Due to the recent threads on social media ,and articles about early career scientists and potential scientists (such as kids) feeling discouraged from entering science based on the seemingly endless hurdles, I decided to share this post. On the surface, most graduate students and senior scientists appear to have everything all together. To a young scientist, their mentors and science idols have these incredible careers or projects that may seem impossible for anyone just starting out to obtain. You don’t hear about their stories of working miscellaneous jobs and under-the-table work unrelated to the field just to get by or pay for projects. You don’t hear about the countless job applications and grant proposals they send in, only to be shut down time and time again. You don’t hear about the days, weeks, months, or even years where they struggle with self-doubt and question whether they made the right life choices leading up to what they strive for. And you certainly don’t hear about the fights against anxiety and depression from various frustrations. What is often portrayed is only a small fraction of the whole story. Similar to an iceberg, the bulk of the reality scientists constantly deal with is kept hidden.
I am often asked what the hardest part of my fieldwork is. Most of the time I’ll toss out an answer about language barriers, culture shock, or unpredictable environmental conditions. Saves on getting into more personal discussions. In actuality, the hardest part is rest days.
My field team is very small. It’s just myself, and one or two others who are locals. Even if I am around more people, I only have one person who speaks English to really talk to so more often than not I spend a lot of time feeling alone. On rest days, my teammate and I relax to give our tired bodies a break from climbing mountains, and give each other space since we spend so much time together. Physically, rest days are amazing. Mentally….not so much….
The following is an excerpt from my field journal which describes the mental battle I face when not busy doing fieldwork. It can also be applied to the time in between field seasons, when life is significantly less stable since I’m no longer affiliated with a university, and not directly affiliated with any organization. I’m in a transition as an independent researcher, and that alone has a vast array of hurdles:
“… Lazy days are great to a point, but get boring fast. I’ll be done with my last remaining book soon and already exhausted the songs on my MP3 player. These days do provide undisturbed time to contemplate my current situation in life and wonder about the future once I return home. So much uncertainty! Very few people truly discover their life’s calling. I have. Yet, the part where I can support myself lingers on as a persistent obstacle. All I can do is take things one step at a time, see where my side projects and new networks lead me. Its just more pressing to settle into some self-sufficient life of my own as I further enter my 30’s (having a delayed start to my science career journey due to military obligations and a plethora of other roadblocks).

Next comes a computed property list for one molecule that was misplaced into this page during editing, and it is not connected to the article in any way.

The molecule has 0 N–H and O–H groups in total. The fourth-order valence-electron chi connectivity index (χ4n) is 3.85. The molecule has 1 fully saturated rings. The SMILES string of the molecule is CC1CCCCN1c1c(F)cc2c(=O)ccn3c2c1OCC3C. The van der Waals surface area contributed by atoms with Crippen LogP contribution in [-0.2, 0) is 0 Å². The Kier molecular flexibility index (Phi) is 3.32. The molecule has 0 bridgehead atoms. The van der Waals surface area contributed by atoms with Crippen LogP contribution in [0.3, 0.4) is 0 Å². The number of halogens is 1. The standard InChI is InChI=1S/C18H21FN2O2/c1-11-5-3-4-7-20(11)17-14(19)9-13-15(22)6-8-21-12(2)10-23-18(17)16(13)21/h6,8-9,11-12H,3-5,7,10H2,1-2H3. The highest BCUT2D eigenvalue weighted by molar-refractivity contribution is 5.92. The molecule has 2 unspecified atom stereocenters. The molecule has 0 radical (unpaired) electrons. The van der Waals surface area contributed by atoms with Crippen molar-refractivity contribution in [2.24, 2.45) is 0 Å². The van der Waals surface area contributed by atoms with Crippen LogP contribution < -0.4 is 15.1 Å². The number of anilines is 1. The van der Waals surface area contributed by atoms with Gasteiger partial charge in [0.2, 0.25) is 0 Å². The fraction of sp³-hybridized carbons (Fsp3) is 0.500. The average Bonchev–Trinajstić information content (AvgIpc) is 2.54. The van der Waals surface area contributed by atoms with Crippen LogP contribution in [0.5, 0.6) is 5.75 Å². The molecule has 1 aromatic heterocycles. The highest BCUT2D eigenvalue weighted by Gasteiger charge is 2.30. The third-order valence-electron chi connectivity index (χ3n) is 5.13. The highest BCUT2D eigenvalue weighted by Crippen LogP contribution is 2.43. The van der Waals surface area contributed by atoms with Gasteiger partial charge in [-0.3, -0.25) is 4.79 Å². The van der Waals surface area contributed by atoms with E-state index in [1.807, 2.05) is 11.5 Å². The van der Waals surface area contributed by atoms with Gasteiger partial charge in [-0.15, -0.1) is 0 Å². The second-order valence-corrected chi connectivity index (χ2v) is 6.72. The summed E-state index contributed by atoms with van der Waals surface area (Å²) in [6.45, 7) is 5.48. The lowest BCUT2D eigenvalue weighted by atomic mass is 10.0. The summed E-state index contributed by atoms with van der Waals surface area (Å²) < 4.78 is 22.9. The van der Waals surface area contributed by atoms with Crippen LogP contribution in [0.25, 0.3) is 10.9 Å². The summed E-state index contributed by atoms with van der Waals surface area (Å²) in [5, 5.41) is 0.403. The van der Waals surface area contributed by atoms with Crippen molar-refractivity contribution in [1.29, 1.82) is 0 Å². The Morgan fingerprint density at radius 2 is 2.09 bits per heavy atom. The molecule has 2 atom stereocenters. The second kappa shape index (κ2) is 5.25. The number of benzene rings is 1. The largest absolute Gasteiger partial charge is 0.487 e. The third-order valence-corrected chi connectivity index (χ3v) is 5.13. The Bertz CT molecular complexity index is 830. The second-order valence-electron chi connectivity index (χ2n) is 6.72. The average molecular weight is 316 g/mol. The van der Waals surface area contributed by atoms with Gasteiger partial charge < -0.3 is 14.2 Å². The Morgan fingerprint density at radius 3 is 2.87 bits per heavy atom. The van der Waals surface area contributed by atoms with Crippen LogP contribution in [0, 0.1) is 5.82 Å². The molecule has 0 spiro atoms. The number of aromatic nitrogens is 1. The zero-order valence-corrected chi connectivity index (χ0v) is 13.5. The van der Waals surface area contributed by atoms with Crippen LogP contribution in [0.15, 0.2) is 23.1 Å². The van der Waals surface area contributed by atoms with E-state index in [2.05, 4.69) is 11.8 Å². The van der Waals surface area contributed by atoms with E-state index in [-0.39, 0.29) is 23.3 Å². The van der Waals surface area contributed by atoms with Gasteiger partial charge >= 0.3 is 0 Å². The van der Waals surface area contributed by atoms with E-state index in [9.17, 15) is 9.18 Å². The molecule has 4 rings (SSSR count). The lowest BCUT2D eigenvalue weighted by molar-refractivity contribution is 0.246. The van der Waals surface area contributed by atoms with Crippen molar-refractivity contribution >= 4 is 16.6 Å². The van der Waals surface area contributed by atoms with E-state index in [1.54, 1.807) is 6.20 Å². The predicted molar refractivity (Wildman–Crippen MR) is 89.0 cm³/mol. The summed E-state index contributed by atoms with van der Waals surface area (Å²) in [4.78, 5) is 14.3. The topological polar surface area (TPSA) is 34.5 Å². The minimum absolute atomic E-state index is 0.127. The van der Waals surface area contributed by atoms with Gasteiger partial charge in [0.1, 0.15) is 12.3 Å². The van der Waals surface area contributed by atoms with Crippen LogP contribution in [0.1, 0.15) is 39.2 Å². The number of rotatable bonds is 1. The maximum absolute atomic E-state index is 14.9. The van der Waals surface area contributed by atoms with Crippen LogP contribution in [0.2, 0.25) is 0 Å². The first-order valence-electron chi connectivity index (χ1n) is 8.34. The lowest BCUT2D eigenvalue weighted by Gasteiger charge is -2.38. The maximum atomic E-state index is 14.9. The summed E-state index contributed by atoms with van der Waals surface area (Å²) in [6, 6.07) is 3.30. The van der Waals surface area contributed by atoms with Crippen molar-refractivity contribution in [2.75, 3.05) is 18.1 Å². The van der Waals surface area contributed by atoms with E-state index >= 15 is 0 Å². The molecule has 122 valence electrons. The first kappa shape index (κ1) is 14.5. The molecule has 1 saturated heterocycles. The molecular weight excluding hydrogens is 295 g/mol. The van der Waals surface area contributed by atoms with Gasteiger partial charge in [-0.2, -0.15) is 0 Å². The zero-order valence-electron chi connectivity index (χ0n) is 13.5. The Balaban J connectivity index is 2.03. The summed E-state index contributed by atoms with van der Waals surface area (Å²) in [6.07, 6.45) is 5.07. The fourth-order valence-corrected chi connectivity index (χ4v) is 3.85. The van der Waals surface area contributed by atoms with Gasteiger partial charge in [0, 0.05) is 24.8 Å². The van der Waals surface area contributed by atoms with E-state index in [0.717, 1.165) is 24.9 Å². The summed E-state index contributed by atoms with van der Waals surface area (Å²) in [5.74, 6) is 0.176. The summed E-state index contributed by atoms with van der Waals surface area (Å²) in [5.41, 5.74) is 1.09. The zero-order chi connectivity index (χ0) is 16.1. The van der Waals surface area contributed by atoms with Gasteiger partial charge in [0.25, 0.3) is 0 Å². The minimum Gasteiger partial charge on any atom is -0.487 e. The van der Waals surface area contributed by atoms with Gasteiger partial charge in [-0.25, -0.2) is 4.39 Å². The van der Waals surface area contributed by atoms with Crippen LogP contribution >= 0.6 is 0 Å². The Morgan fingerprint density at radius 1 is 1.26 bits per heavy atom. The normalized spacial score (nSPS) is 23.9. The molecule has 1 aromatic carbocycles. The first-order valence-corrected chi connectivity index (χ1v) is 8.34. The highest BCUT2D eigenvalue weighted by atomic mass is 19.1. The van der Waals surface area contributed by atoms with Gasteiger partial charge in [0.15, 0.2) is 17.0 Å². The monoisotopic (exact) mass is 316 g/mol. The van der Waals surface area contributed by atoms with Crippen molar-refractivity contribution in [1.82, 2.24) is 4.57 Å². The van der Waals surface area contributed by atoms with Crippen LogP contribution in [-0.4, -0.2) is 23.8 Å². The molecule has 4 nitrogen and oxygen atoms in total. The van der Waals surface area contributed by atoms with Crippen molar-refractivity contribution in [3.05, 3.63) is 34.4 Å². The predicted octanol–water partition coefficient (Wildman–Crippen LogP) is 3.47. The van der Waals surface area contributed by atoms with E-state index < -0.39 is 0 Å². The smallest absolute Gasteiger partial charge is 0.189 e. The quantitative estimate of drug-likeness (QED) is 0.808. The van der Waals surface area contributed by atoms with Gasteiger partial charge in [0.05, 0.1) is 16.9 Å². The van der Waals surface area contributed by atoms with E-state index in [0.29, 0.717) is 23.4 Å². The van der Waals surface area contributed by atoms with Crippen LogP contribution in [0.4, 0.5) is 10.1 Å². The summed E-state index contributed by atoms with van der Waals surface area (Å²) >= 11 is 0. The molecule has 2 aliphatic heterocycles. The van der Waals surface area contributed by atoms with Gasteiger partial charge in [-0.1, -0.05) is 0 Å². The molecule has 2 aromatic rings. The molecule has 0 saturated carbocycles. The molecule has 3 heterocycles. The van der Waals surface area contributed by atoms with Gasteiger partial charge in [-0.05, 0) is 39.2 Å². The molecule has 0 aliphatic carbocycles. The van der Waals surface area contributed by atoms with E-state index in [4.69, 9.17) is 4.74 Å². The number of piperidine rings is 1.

For now, all those ideas of things that may happen, and things I know will happen in time seem so far away. Life on the steppe, up against the shelter of mountains has its own pace, dictated by the harsh climate and extreme seasons. In a way, Mongolian life is much more laid back. There are many things you can’t control so you have to take everything as it comes. Don’t think, just do. At the same time, you better be physically and mentally prepared for the winds to change or you will feel left behind like the countless sun-bleached bones scattered throughout the landscape.
Perhaps that is exactly why I’ve been drawn to Mongolia. Not just for the rich culture and hospitable people, but for the sheer unpredictability of conditions here that reflect the route my own life’s journey has taken. This land represents the ultimate challenge on various levels, from working in the field on unforgiving terrain that is the complete opposite of where I’m from, to finding a niche studying one of the world’s most endangered and elusive big cats – a concept that I’ve been told was impossible my whole life. It makes me glad I refused to listen to all the negative criticism and not simply settle for the lifestyle people have repeatedly suggested.
I still wonder how differently things would have been if any of the more traditional career paths I tried for actually worked out. Would I be happy? At the very least, content? Most likely there would still be that part of me yearning for travel, desiring a sense of adventure, risk, and a chance to push beyond personal limits. I don’t know what the future will bring, but right here, as I listen to my teammate and host speak in their language to each other while smelling the aroma of tonight’s mutton boiling on the stove, I’m just accounting the fresh memories of the mountains I’ve climbed for signs of an unknown snow leopard population. Right now, I’m living the dream.
Maybe it’s the stubborn Army veteran side of me who hasn’t let go of the first two lines of the Warrior’s Ethos: “…I will never accept defeat. I will never quit…”, but I refuse to let anything destroy this sense of purpose I’ve discovered…”